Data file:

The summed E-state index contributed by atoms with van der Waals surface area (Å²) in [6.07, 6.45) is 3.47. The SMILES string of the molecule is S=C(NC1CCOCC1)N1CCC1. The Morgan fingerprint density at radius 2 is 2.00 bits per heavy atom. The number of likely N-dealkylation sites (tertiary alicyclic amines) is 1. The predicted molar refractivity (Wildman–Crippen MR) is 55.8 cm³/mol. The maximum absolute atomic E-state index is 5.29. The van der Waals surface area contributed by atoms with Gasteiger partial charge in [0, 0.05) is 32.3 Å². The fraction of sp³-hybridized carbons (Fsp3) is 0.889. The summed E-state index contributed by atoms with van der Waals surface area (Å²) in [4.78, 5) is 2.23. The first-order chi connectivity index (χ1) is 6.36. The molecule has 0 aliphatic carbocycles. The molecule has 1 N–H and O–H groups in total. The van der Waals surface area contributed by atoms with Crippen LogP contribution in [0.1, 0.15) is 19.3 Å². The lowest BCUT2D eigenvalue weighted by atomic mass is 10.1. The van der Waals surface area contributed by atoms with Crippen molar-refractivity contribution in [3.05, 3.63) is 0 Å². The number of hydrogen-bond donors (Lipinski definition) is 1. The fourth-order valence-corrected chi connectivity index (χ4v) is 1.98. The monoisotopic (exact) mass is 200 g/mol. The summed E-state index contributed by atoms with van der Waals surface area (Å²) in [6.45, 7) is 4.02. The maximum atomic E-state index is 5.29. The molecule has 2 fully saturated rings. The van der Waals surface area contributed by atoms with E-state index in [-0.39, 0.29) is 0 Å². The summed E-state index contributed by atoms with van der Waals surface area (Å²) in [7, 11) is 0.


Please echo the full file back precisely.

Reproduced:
The summed E-state index contributed by atoms with van der Waals surface area (Å²) in [6.07, 6.45) is 3.47. The SMILES string of the molecule is S=C(NC1CCOCC1)N1CCC1. The Morgan fingerprint density at radius 2 is 2.00 bits per heavy atom. The number of likely N-dealkylation sites (tertiary alicyclic amines) is 1. The predicted molar refractivity (Wildman–Crippen MR) is 55.8 cm³/mol. The maximum absolute atomic E-state index is 5.29. The van der Waals surface area contributed by atoms with Gasteiger partial charge in [0, 0.05) is 32.3 Å². The fraction of sp³-hybridized carbons (Fsp3) is 0.889. The summed E-state index contributed by atoms with van der Waals surface area (Å²) in [4.78, 5) is 2.23. The first-order chi connectivity index (χ1) is 6.36. The molecule has 0 aliphatic carbocycles. The molecule has 1 N–H and O–H groups in total. The van der Waals surface area contributed by atoms with Crippen LogP contribution in [0.1, 0.15) is 19.3 Å². The lowest BCUT2D eigenvalue weighted by atomic mass is 10.1. The van der Waals surface area contributed by atoms with Crippen molar-refractivity contribution in [3.05, 3.63) is 0 Å². The number of hydrogen-bond donors (Lipinski definition) is 1. The fourth-order valence-corrected chi connectivity index (χ4v) is 1.98. The monoisotopic (exact) mass is 200 g/mol. The summed E-state index contributed by atoms with van der Waals surface area (Å²) in [6.45, 7) is 4.02. The maximum atomic E-state index is 5.29. The molecule has 2 fully saturated rings. The van der Waals surface area contributed by atoms with E-state index in [-0.39, 0.29) is 0 Å². The summed E-state index contributed by atoms with van der Waals surface area (Å²) in [7, 11) is 0.